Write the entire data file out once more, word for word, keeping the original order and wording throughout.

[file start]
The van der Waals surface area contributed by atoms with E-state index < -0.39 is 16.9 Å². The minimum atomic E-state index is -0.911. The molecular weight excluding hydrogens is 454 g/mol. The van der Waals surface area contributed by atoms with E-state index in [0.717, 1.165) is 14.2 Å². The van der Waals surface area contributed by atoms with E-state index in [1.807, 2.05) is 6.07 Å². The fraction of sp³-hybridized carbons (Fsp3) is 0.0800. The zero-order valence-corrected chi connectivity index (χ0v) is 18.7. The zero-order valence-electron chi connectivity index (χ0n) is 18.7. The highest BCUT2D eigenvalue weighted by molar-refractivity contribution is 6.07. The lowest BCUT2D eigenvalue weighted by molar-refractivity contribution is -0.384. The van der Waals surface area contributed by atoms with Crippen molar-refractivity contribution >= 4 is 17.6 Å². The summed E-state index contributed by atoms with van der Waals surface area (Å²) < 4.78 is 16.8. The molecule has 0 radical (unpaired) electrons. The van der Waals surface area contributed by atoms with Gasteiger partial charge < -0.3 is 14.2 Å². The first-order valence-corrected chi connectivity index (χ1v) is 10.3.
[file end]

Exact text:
The van der Waals surface area contributed by atoms with E-state index < -0.39 is 16.9 Å². The minimum atomic E-state index is -0.911. The molecular weight excluding hydrogens is 454 g/mol. The van der Waals surface area contributed by atoms with E-state index in [0.717, 1.165) is 14.2 Å². The van der Waals surface area contributed by atoms with E-state index in [1.807, 2.05) is 6.07 Å². The fraction of sp³-hybridized carbons (Fsp3) is 0.0800. The zero-order valence-corrected chi connectivity index (χ0v) is 18.7. The zero-order valence-electron chi connectivity index (χ0n) is 18.7. The highest BCUT2D eigenvalue weighted by molar-refractivity contribution is 6.07. The lowest BCUT2D eigenvalue weighted by molar-refractivity contribution is -0.384. The van der Waals surface area contributed by atoms with Crippen molar-refractivity contribution >= 4 is 17.6 Å². The summed E-state index contributed by atoms with van der Waals surface area (Å²) < 4.78 is 16.8. The molecule has 0 radical (unpaired) electrons. The van der Waals surface area contributed by atoms with Gasteiger partial charge < -0.3 is 14.2 Å². The first-order valence-corrected chi connectivity index (χ1v) is 10.3.